Thursday, 28 August 2014

Why Should you Read Share Articles?

What’s the benefit for you in reading share articles? Well there are three main groups of people I can see benefiting from reading.

First group. If you have a good amount of money you can buy the right share at the right time and makes lots more money. And it doesn’t have to be an obscure share to make lots of money. My best share purchase was buying Legal and General on 20th February 2009 at 36.88p- they’re now 241.2p. That’s a rise of nearly 660% in five and a half years! I bought BT on 29th April 2009 at 89.39p- both these totals have all stamp duty and costs included. They’re now 382.6p and have been higher. Now I haven’t really got a LOT of money overall, but does make me happy that I can make good gains on the money I have- and you can do the same!

Second group. You just have an interest in shares! You may well work for one of the companies written about, or they may be your competition. So you want to know overall how they doing. I read lots of share articles every day. I’m mainly bothered that you read MY share articles to be honest, but there are lots of other good ones out there. Some are quite entertaining and informative to read.

Third group. You want to buy shares... but don’t have the money yet. That’s fine, many people were like this at some point. Let’s look at my ‘share history’. To be strictly accurate, the first time I ever bought a share was when I was fifteen years old in 1998. My dad said I had too much in cash and said I should buy some shares. He gave me a share magazine to look through and I selected Manchester United without knowing anything ‘fundamental’ about the share. My dad approved and bought some as well. I made good gains from it- over 100% if I remember rightly, but I never even really checked the share price. I first consciously bought my own shares in 2005 after reading a lot about them. Was quite hard to open a sharedealing account then- I believe it’s easier now. I could only put in relatively small amounts of money at first but it built up over time. I ran ‘virtual portfolios’ for a bit but moved onto buying real shares fairly quickly. So you can do the same- ‘buy’ some shares you have researched in a virtual portfolio. There are plenty of sites on the internet that will allow you to do this. Remember though, to be truly accurate you should add stamp duty of 0.5% onto your purchase price, plus the dealing costs- some of these virtual portfolios won’t do that for you. You may have to pay a small ‘spread’ on top of the normal buying price too- but personally now with the share dealing service I use I get good prices where I don’t have to.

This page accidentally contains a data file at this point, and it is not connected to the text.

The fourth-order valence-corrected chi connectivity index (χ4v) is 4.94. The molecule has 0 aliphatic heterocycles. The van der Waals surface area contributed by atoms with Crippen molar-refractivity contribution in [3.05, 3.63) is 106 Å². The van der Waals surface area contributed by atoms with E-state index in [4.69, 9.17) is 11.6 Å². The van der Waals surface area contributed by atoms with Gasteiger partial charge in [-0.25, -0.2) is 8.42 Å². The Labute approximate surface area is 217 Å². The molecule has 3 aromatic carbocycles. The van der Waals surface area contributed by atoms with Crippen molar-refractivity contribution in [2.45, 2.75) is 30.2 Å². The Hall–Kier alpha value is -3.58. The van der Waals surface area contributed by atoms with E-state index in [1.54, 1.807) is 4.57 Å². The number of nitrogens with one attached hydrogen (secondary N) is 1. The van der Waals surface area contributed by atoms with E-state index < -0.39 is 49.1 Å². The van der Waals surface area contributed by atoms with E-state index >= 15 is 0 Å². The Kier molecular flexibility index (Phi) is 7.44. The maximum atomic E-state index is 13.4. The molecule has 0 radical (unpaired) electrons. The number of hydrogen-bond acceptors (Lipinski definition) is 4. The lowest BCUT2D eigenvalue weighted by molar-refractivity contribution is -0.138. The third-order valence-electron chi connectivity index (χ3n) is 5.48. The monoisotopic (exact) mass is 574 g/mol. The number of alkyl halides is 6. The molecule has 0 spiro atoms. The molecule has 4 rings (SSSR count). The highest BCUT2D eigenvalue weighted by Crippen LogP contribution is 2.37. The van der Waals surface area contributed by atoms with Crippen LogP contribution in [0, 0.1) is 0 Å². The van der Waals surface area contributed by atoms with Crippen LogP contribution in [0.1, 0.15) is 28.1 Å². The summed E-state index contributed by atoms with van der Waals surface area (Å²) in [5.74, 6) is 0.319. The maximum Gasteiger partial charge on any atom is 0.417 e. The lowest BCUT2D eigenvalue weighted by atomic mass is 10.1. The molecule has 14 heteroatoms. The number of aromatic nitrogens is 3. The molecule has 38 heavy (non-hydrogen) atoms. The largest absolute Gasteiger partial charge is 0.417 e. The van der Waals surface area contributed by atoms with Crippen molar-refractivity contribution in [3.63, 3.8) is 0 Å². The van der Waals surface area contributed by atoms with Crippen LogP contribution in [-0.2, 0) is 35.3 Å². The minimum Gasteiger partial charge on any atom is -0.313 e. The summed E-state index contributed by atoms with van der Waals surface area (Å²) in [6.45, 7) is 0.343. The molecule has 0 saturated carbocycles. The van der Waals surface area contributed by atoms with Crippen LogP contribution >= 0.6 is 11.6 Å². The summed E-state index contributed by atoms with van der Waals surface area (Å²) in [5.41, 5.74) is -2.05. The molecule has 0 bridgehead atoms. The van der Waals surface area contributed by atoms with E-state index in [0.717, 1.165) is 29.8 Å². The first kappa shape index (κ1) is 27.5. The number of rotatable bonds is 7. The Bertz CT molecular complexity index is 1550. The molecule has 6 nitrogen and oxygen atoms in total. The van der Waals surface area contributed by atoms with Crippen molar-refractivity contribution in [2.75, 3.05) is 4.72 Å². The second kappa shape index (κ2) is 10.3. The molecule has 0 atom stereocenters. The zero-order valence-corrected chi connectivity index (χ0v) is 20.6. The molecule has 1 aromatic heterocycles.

Personally I would say start investing in shares as soon as you can, or as young as you can. That’s what I did. Even if you only make OK gains from the start, or even if hypothetically you only made as much money as you would from your bank account, I would still say it’s worth it for the experience of learning about shares. To be honest, you would have to be doing badly to make only as much from a bank account at the moment. There are literally millions of people in the UK who have 0% saving rates in their current accounts. There will be millions of others who will not be getting much more than that. In terms of anything like an instant access account you will be lucky to get more than 2% per year, and then you will have to pay in a certain amount every month and only get that kind of interest up to a set amount. There are plenty of decent shares out there with yields over 4.5%, where you will get paid four times a year or twice a year, instead of just once a year usually from a savings account.

All I would say is make sure you can put away at least £1000 ideally, and that you won’t need that money for a MINIMUM of one year. For a new investor I would say at least two years to be honest. I personally haven’t sold any shares for over seven years- the longer you hold them the better!

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